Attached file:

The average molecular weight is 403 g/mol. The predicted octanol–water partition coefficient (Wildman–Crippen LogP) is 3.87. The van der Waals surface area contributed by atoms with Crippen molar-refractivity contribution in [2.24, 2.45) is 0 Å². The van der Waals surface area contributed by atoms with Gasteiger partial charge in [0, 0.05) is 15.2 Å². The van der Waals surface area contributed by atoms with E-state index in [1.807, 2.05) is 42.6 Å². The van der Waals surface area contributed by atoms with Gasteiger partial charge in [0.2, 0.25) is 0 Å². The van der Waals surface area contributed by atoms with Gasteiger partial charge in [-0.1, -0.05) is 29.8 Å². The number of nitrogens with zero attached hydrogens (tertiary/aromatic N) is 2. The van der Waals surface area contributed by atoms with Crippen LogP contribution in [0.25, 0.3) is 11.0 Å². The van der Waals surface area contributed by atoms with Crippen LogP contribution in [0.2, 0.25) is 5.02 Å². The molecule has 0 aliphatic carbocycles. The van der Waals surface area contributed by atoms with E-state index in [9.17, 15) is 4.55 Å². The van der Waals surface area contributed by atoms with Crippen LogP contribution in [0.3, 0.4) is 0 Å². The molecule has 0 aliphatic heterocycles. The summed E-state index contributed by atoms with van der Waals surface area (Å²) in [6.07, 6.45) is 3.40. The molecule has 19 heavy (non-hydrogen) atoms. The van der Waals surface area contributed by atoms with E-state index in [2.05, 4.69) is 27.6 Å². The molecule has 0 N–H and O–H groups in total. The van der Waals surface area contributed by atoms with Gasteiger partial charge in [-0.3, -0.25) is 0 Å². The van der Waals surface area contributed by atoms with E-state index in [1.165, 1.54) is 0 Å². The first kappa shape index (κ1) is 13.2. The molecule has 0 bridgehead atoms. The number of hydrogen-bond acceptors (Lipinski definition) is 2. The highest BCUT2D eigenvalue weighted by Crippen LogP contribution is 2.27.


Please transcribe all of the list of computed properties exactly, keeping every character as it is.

The average molecular weight is 403 g/mol. The predicted octanol–water partition coefficient (Wildman–Crippen LogP) is 3.87. The van der Waals surface area contributed by atoms with Crippen molar-refractivity contribution in [2.24, 2.45) is 0 Å². The van der Waals surface area contributed by atoms with Gasteiger partial charge in [0, 0.05) is 15.2 Å². The van der Waals surface area contributed by atoms with E-state index in [1.807, 2.05) is 42.6 Å². The van der Waals surface area contributed by atoms with Gasteiger partial charge in [0.2, 0.25) is 0 Å². The van der Waals surface area contributed by atoms with Gasteiger partial charge in [-0.1, -0.05) is 29.8 Å². The number of nitrogens with zero attached hydrogens (tertiary/aromatic N) is 2. The van der Waals surface area contributed by atoms with Crippen LogP contribution in [0.25, 0.3) is 11.0 Å². The van der Waals surface area contributed by atoms with Crippen LogP contribution in [0.2, 0.25) is 5.02 Å². The molecule has 0 aliphatic carbocycles. The van der Waals surface area contributed by atoms with E-state index in [9.17, 15) is 4.55 Å². The van der Waals surface area contributed by atoms with Crippen LogP contribution in [0.3, 0.4) is 0 Å². The molecule has 0 aliphatic heterocycles. The summed E-state index contributed by atoms with van der Waals surface area (Å²) in [6.07, 6.45) is 3.40. The molecule has 19 heavy (non-hydrogen) atoms. The van der Waals surface area contributed by atoms with E-state index in [2.05, 4.69) is 27.6 Å². The molecule has 0 N–H and O–H groups in total. The van der Waals surface area contributed by atoms with Gasteiger partial charge in [-0.3, -0.25) is 0 Å². The van der Waals surface area contributed by atoms with E-state index in [1.165, 1.54) is 0 Å². The first kappa shape index (κ1) is 13.2. The molecule has 0 bridgehead atoms. The number of hydrogen-bond acceptors (Lipinski definition) is 2. The highest BCUT2D eigenvalue weighted by Crippen LogP contribution is 2.27.